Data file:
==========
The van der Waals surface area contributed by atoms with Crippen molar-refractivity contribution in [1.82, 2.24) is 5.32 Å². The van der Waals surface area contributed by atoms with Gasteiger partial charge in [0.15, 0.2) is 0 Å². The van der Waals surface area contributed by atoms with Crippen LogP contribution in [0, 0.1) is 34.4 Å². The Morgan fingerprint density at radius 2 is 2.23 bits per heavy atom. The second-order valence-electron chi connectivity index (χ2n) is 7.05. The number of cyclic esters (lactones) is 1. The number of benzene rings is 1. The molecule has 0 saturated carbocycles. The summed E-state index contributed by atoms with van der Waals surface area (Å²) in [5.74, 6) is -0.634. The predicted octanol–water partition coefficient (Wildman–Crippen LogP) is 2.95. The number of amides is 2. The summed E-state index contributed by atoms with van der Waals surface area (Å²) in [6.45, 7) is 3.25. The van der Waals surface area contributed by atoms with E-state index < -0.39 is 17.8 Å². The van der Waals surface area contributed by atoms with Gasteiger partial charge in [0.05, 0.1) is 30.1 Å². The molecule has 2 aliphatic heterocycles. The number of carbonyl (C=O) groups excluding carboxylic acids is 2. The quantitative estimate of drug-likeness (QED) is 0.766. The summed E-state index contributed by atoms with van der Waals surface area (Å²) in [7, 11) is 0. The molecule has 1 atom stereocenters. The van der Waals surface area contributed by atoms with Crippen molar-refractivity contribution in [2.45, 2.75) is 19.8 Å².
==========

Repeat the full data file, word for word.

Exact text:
The van der Waals surface area contributed by atoms with Crippen molar-refractivity contribution in [1.82, 2.24) is 5.32 Å². The van der Waals surface area contributed by atoms with Gasteiger partial charge in [0.15, 0.2) is 0 Å². The van der Waals surface area contributed by atoms with Crippen LogP contribution in [0, 0.1) is 34.4 Å². The Morgan fingerprint density at radius 2 is 2.23 bits per heavy atom. The second-order valence-electron chi connectivity index (χ2n) is 7.05. The number of cyclic esters (lactones) is 1. The number of benzene rings is 1. The molecule has 0 saturated carbocycles. The summed E-state index contributed by atoms with van der Waals surface area (Å²) in [5.74, 6) is -0.634. The predicted octanol–water partition coefficient (Wildman–Crippen LogP) is 2.95. The number of amides is 2. The summed E-state index contributed by atoms with van der Waals surface area (Å²) in [6.45, 7) is 3.25. The van der Waals surface area contributed by atoms with E-state index < -0.39 is 17.8 Å². The van der Waals surface area contributed by atoms with Gasteiger partial charge in [0.05, 0.1) is 30.1 Å². The molecule has 2 aliphatic heterocycles. The number of carbonyl (C=O) groups excluding carboxylic acids is 2. The quantitative estimate of drug-likeness (QED) is 0.766. The summed E-state index contributed by atoms with van der Waals surface area (Å²) in [7, 11) is 0. The molecule has 1 atom stereocenters. The van der Waals surface area contributed by atoms with Crippen molar-refractivity contribution in [2.45, 2.75) is 19.8 Å².